Gold may test support levels….

Gold- backed ETFs have seen major outflows in Nov 20., the first outflow in the last one year. This is also the second largest outflow ever since ETFs came into existence. Gold ETF holdings came down by 107 tons or US$ 6.80 billion, equivalent to about 3% of the assets under management. This movement happened at the same time as the fall in gold prices to the tune of 6.50% in Nov. 20. The decline in assets was witnessed across Europe, the US and Asia.

“The likely support levels for gold are at 1860, 1810 and 1750, in case of a price decline. In case of an uptick the potential is very much close to 1960/70”. (Navigator , Nov, 2020). So, the test of the lower levels is done already and it may likely try to bounce back to 1780 and 1810 levels. Below the current market levels support is available only at 1480 and 1430 levels, which is where the rally to US$ 2000 had started.

In our earlier write ups we had indicated that momentum in gold prices would be subject to certain conditions. In the Navigator, November Issue, we had mentioned that – “ While gold looks well supported under the current circumstances there are certain factors that may have disproportionately large influence on prices. Currently the major factor that has triggered the rise in gold prices is the pandemic and the uncertainty in global economic growth. The fall in interest rates and the bond yields in major markets staying in the negative zone, non-availability of safe and lucrative alternate avenues for funds deployment are some of the factors that have resulted in gold strength. Therefore, one needs to bear in mind the fact that events like a major reduction in the fresh infections, the availability of an effective vaccine, rise in inflation and resultant rise in interest rates, and a revival of global growth may contain the advance of gold beyond the levels seen so far. In other words, so long as the cloud of uncertainties envelop the global economies, gold may remain well supported.”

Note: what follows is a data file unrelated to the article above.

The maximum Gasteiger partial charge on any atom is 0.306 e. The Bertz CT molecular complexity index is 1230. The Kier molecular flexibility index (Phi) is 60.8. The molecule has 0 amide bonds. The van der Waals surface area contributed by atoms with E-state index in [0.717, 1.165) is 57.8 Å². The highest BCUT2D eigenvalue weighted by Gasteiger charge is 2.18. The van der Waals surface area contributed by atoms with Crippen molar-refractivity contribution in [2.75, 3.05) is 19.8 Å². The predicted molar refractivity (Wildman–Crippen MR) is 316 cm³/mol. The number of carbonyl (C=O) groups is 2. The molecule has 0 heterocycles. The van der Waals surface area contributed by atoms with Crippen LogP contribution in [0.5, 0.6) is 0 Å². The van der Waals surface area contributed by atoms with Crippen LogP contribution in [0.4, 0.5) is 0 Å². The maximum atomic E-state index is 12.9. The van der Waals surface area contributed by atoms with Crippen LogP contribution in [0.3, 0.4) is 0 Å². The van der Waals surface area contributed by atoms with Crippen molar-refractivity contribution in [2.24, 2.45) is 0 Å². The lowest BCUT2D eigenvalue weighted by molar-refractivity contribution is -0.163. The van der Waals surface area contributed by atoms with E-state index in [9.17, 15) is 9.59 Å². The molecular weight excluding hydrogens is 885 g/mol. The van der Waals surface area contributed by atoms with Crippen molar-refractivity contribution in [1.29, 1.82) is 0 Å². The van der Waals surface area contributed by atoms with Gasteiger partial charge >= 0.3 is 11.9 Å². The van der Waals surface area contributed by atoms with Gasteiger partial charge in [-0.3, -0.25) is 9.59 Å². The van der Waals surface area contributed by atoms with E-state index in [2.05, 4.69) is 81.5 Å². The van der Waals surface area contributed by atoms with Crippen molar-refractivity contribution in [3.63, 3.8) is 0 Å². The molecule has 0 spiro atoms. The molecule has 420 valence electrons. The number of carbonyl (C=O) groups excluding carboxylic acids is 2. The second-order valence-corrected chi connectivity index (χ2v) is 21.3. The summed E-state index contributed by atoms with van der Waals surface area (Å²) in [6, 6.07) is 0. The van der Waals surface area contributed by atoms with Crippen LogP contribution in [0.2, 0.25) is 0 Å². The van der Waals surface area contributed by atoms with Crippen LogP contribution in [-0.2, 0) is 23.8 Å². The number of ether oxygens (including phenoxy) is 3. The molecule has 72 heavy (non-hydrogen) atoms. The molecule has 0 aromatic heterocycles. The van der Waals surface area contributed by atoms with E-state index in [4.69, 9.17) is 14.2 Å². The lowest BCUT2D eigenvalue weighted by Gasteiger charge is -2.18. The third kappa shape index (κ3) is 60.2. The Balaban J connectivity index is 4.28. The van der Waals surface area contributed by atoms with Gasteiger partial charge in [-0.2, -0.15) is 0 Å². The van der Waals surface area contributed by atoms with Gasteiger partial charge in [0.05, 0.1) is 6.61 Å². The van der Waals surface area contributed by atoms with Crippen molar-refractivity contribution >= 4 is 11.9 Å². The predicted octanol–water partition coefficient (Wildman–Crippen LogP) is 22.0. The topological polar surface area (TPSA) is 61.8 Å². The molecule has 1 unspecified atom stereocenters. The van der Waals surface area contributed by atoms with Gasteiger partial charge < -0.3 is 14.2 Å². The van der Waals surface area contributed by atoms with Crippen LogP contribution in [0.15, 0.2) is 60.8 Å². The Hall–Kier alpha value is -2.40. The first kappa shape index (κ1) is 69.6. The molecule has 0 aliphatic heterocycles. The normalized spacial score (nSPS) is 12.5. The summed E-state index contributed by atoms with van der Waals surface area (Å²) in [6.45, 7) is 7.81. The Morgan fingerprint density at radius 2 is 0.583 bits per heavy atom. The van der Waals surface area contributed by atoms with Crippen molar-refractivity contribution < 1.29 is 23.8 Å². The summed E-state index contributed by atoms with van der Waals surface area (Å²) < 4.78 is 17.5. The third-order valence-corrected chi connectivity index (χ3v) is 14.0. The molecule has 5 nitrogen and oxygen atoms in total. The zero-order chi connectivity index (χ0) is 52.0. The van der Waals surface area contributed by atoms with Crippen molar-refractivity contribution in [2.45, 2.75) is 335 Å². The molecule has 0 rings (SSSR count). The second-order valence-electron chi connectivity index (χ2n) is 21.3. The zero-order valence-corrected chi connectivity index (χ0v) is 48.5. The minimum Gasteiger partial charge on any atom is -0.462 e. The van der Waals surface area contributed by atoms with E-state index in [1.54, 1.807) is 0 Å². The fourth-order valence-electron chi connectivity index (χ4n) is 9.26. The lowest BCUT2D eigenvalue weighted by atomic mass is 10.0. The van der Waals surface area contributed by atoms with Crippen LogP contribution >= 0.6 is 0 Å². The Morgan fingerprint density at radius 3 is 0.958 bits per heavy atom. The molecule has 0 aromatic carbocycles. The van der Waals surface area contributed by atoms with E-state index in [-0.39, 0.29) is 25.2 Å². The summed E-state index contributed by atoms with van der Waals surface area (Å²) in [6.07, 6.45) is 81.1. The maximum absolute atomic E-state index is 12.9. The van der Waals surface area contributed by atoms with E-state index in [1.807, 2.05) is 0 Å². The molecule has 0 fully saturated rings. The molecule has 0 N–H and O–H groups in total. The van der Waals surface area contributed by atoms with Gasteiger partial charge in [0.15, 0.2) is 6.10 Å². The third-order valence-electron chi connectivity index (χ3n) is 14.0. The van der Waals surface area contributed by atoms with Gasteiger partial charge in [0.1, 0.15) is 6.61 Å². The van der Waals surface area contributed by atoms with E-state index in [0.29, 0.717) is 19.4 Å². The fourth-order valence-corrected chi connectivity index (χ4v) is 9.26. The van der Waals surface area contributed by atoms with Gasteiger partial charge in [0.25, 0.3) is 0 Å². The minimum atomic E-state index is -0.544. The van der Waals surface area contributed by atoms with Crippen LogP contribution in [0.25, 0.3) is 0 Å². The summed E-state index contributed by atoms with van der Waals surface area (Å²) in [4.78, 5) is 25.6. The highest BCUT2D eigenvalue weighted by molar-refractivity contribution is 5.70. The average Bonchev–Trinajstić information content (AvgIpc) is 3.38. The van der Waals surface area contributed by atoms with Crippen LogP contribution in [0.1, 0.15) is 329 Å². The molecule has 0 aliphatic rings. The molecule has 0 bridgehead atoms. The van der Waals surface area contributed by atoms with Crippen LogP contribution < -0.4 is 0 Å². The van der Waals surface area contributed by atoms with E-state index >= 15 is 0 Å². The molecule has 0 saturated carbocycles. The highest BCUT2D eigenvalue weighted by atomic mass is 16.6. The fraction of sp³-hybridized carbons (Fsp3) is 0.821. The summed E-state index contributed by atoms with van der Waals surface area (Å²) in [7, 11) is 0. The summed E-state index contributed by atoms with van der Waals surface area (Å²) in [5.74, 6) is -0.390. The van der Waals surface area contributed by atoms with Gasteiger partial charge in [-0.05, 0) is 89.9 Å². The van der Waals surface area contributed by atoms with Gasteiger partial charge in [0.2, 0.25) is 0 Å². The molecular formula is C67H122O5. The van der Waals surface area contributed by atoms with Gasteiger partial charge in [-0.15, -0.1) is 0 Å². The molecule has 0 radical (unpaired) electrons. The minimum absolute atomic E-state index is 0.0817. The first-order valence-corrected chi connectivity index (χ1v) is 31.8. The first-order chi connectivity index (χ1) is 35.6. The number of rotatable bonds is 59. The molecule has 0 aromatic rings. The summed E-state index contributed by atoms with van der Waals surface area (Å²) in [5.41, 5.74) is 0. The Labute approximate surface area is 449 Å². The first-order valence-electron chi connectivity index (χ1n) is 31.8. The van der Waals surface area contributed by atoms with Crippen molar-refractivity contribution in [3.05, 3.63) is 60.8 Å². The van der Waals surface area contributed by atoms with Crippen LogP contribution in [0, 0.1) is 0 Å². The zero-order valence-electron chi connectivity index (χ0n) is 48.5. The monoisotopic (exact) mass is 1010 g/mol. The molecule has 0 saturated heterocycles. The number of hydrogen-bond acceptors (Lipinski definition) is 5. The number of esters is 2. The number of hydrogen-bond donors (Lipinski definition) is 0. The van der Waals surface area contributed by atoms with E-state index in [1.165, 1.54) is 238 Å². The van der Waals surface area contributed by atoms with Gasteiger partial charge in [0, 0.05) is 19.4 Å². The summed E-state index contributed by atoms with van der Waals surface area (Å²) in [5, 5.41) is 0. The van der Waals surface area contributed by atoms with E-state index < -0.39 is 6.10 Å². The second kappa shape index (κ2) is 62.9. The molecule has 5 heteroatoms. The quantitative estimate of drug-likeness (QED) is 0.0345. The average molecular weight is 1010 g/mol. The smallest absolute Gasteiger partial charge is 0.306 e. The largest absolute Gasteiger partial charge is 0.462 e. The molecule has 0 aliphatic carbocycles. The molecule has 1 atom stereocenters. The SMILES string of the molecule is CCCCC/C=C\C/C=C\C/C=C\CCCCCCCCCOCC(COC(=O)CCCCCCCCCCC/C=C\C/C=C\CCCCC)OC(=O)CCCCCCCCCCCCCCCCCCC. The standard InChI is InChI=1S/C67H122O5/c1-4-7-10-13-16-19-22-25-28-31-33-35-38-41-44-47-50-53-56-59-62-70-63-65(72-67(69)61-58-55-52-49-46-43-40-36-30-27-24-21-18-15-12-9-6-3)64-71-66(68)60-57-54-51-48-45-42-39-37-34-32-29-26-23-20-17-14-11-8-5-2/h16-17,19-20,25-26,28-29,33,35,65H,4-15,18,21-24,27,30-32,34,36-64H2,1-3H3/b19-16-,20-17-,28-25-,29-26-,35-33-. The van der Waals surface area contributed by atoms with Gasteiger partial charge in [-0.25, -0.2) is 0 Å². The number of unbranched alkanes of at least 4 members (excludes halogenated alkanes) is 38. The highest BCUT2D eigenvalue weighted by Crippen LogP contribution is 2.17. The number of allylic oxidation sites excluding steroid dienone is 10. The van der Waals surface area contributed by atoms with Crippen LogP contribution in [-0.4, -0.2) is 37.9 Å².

The above view on gold remains unchanged, and we suggest that any exposure to gold may be only to the tune of 5 % of the portfolio mandated by standard asset allocation models.

Download our Latest Navigator to Read more

Leave a Reply